Oh, did I mention? He was also Black. Dad was looking for a case involving a soldier who was not a pacifist, or a conscientious objector, who had no objection to combat; thus whose sole objection was to the Vietnam War itself. My father wanted to take on the constitutionality of an undeclared war. In fact he wanted an excuse to subpoena Robert McNamara, Dean Rusk and ultimately Lyndon Johnson to testify and force them to defend the war. So he needed a soldier whose only objection was to serving in Vietnam. He found such a soldier who had first contacted the American Civil Liberties Union–the ACLU. The ACLU’s judgment was that the case was “too political.” So they referred it to Dad. And thereby hangs a tale:
Too Political – 1966
Fort Benning, Georgia My father had a client A black American soldier He refused to be shipped to Vietnam And no other lawyer would take him on My father said, “We’ll try Lyndon Johnson For giving you an illegal order.”
The ACLU Refused to take his case They said it was “too political” They said he was way off base So my dad flew out to Georgia And hailed a taxi to the fort “There’s a nigger-loving lawyer from Beverly Hills Coming here” said the driver, in short.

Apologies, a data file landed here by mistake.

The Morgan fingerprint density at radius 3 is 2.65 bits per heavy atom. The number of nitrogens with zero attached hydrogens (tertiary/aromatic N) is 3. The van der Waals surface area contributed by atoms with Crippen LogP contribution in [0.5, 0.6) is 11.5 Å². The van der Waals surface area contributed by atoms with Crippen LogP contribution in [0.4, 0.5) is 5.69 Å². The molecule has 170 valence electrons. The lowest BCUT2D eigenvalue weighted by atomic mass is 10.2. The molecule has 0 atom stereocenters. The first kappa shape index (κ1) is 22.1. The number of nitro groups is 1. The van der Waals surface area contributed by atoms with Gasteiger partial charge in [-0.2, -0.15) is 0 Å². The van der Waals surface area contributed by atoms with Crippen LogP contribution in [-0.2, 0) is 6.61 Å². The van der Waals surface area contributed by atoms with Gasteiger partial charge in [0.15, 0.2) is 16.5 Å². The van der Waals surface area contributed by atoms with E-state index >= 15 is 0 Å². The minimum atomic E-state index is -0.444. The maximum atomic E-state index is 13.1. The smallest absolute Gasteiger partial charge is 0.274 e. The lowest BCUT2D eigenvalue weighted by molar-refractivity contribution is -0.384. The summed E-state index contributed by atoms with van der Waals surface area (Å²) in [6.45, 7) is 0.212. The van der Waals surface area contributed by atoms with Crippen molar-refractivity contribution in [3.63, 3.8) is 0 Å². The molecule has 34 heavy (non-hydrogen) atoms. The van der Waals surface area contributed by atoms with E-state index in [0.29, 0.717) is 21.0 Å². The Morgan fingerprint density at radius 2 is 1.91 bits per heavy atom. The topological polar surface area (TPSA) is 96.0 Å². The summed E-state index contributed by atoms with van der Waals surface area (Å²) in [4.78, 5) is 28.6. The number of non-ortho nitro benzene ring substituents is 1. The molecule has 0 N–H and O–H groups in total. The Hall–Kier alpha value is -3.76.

Chorus: I’m just a chip off of that old block I didn’t fall far from the tree If you can’t say something nice about Uncle Sam, sit next to me.
My father got out of the taxi Said, “I think I feel like walkin’” “If I run into that lawyer you mentioned I’ll sure give him a talkin’ to” When he got out to Fort Benning He met the reason he came The soldier had gone on a hunger strike And he asked my father’s name.
“My name is George T. Altman,” Said my father as he shook his hand And I’ve been waiting two long years To find a man who would take this stand Who didn’t refuse induction Who’s not a conscientious objector But who wouldn’t be sent to Vietnam For this unjust, undeclared war. (Ch.)
The upper brass finally got to him If he refused to be deployed They’d make his life so miserable His family would be destroyed They wore him down till he dropped his strike And was shipped out to Vietnam Where they put him on the front lines And three days later he was killed by Viet Cong. (Ch)
“A nigger-loving lawyer from Beverly Hills”—that was my father. Fort Benning, Georgia is still training our soldiers—still the home base for the School of the Americas—which my peace activist friends Theresa and Blasé Bonpane accurately renamed “The School of the Assassins.” “After criticism concerning human rights violations committed by a number of graduates in Latin America, the school was renamed Western Hemisphere Institute for Security Cooperation.” It was named, by the way, for a Confederate General.
Sunset Hall—“L.A.’s retirement home for ageless radicals,” was just around the corner—2830 Francis Ave.–an offshoot and offspring of the First Church. When I came back to L.A. after my academic Wanderjahr across the country—that’s where I met Waldemar Hille—formerly the Music Director of the First Unitarian Church, editor of The People’s Songbook, who collected and annotated Woody Guthrie’s early songs, introduced We Shall Overcome to Pete Seeger, and accompanied Paul Robeson on piano when he performed at the First Church. Wally and I became friends and I helped celebrate his life after he passed away. After meeting him at Sunset Hall I wrote The Ballad of Sunset Hall which started like this:
The Ballad of Sunset Hall